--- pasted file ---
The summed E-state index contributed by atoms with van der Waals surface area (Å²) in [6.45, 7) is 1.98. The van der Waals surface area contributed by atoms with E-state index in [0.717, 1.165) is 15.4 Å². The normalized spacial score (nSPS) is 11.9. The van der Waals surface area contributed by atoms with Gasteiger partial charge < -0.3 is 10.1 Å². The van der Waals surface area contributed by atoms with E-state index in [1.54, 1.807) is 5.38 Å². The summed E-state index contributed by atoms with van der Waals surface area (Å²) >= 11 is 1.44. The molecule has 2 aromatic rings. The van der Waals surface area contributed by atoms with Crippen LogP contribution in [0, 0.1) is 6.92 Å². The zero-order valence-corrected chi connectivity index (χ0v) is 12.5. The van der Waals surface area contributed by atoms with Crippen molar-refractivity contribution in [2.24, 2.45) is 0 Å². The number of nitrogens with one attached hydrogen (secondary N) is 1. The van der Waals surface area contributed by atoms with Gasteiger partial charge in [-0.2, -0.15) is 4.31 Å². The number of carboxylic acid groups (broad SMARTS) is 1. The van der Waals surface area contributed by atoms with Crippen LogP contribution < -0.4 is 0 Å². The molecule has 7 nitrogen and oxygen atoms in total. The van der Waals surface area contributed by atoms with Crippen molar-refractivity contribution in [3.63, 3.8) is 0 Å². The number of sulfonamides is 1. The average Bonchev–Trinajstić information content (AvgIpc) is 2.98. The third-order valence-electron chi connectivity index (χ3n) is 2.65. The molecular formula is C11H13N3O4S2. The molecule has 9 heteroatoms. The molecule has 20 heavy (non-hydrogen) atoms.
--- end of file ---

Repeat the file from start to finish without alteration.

The summed E-state index contributed by atoms with van der Waals surface area (Å²) in [6.45, 7) is 1.98. The van der Waals surface area contributed by atoms with E-state index in [0.717, 1.165) is 15.4 Å². The normalized spacial score (nSPS) is 11.9. The van der Waals surface area contributed by atoms with Gasteiger partial charge < -0.3 is 10.1 Å². The van der Waals surface area contributed by atoms with E-state index in [1.54, 1.807) is 5.38 Å². The summed E-state index contributed by atoms with van der Waals surface area (Å²) >= 11 is 1.44. The molecule has 2 aromatic rings. The van der Waals surface area contributed by atoms with Crippen LogP contribution in [0, 0.1) is 6.92 Å². The zero-order valence-corrected chi connectivity index (χ0v) is 12.5. The van der Waals surface area contributed by atoms with Crippen molar-refractivity contribution in [2.24, 2.45) is 0 Å². The number of nitrogens with one attached hydrogen (secondary N) is 1. The van der Waals surface area contributed by atoms with Gasteiger partial charge in [-0.2, -0.15) is 4.31 Å². The number of carboxylic acid groups (broad SMARTS) is 1. The van der Waals surface area contributed by atoms with Crippen LogP contribution < -0.4 is 0 Å². The molecule has 7 nitrogen and oxygen atoms in total. The van der Waals surface area contributed by atoms with Crippen molar-refractivity contribution in [3.63, 3.8) is 0 Å². The number of sulfonamides is 1. The average Bonchev–Trinajstić information content (AvgIpc) is 2.98. The third-order valence-electron chi connectivity index (χ3n) is 2.65. The molecular formula is C11H13N3O4S2. The molecule has 9 heteroatoms. The molecule has 20 heavy (non-hydrogen) atoms.